Sponsored by E. I. du Pont de Nemours & Co.
In less than a decade, Mark E. Thompson’s work in synthesizing materials for organic light-emitting diodes (OLEDs) has gone from lab bench to smartphone screens.
Now a professor of chemistry at the University of Southern California, Thompson entered the University of California, Berkeley, as an undergraduate with the intention of becoming a high school chemistry teacher like his father. But one day, as he was explaining quantum mechanics to his dad, Thompson realized he didn’t want to stop at a bachelor’s degree. He wanted to continue exploring and expanding his knowledge. “That’s why I went to graduate school, and that’s why I wound up in the job that I’m in,” he says.
At California Institute of Technology, Thompson did his graduate research in organometallic catalysis and received a Ph.D. in inorganic chemistry in 1985. “Then I did a postdoc thinking I was going to do something as dramatic as shift from early-transition-metal chemistry to late-transition-metal chemistry,” he says. Instead, while working at Oxford University with Malcolm L. H. Green, his focus shifted more dramatically toward the burgeoning field of materials chemistry.
Thompson brought that interest to Princeton University, where he started as an assistant professor in 1987. There, he began a long-term collaboration with physicist Stephen R. Forrest, then also at Princeton and now a professor at the University of Michigan, Ann Arbor. Forrest was interested in testing new materials for OLEDs—materials that Thompson had the ability to synthesize.
Thompson and Forrest developed a systematic approach in which they would decide what they wanted to learn and what materials parameter they’d need to vary to get an answer. Thompson’s group would synthesize and purify the compounds, and Forrest’s group would use them to make devices.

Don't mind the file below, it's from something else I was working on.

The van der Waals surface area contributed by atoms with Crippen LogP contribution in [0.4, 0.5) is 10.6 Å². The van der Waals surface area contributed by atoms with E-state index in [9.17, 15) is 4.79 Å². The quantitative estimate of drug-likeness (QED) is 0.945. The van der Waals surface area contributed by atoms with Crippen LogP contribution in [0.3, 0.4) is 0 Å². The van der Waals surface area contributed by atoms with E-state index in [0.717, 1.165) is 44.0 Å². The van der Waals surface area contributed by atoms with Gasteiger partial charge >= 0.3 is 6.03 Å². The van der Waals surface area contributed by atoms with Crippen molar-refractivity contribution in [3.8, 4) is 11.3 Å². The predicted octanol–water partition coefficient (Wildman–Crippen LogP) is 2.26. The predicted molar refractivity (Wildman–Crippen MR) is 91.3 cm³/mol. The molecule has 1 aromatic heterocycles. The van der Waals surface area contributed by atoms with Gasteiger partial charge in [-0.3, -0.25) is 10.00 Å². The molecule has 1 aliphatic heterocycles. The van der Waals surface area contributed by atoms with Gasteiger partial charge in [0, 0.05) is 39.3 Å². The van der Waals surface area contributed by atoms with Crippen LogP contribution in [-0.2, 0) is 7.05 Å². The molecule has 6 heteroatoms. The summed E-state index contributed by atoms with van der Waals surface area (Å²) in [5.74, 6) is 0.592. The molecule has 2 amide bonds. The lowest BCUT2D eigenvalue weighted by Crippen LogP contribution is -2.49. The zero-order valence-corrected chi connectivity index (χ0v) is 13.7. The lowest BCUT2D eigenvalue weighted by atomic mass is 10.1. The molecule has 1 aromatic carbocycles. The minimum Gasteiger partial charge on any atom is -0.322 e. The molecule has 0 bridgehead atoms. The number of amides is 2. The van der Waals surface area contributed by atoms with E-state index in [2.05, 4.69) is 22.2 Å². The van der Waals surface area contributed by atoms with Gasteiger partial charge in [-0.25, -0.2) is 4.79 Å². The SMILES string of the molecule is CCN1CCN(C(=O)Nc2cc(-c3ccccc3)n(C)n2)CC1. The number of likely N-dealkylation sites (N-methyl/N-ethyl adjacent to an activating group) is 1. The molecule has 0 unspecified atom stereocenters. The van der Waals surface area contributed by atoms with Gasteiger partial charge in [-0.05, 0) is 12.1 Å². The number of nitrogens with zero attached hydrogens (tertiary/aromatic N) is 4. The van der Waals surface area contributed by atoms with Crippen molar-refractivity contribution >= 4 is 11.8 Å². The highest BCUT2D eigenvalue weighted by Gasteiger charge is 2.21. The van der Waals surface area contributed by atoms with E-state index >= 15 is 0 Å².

That approach led to their biggest contribution to the field of OLEDs. In the 1990s, researchers understood that OLED materials generate both singlet and triplet excited states in response to the application of electricity. But devices at the time only made use of the singlet excitons, which limited their efficiency at converting electricity to light. “We needed to find things that emit from triplet excited states very efficiently, and that’s where my background in inorganic chemistry came in handy,” says Thompson, who is now 57. He moved to USC in 1995, but the fruitful collaboration continued.
In 1998, Thompson and Forrest demonstrated that a platinum porphyrin dye could release energy transferred from both singlet and triplet excitons, generating red light through fluorescence and phosphorescence (Nature 1998, DOI: 10.1038/25954). They then quadrupled the OLED efficiency to nearly 100% with an organometallic iridium compound (Nature 2000, DOI: 10.1038/35001541). From there, the researchers extended the work to OLEDs that glowed in a rainbow of colors and into the ultraviolet and near-infrared.
Samsung licensed the technology from Universal Display Corp., the company formed to develop the OLED research coming from the team’s labs. Now, cousins of the iridium compounds synthesized by Thompson can be found in Samsung’s popular Galaxy S4 and S5 smartphones.
“His is the first real application of organic electronics,” according to Fred Wudl, professor of chemistry and materials at UC Santa Barbara, “and without Thompson’s work, OLEDs would still be a laboratory curiosity.”
Thompson will present his award address before the Division of Inorganic Chemistry.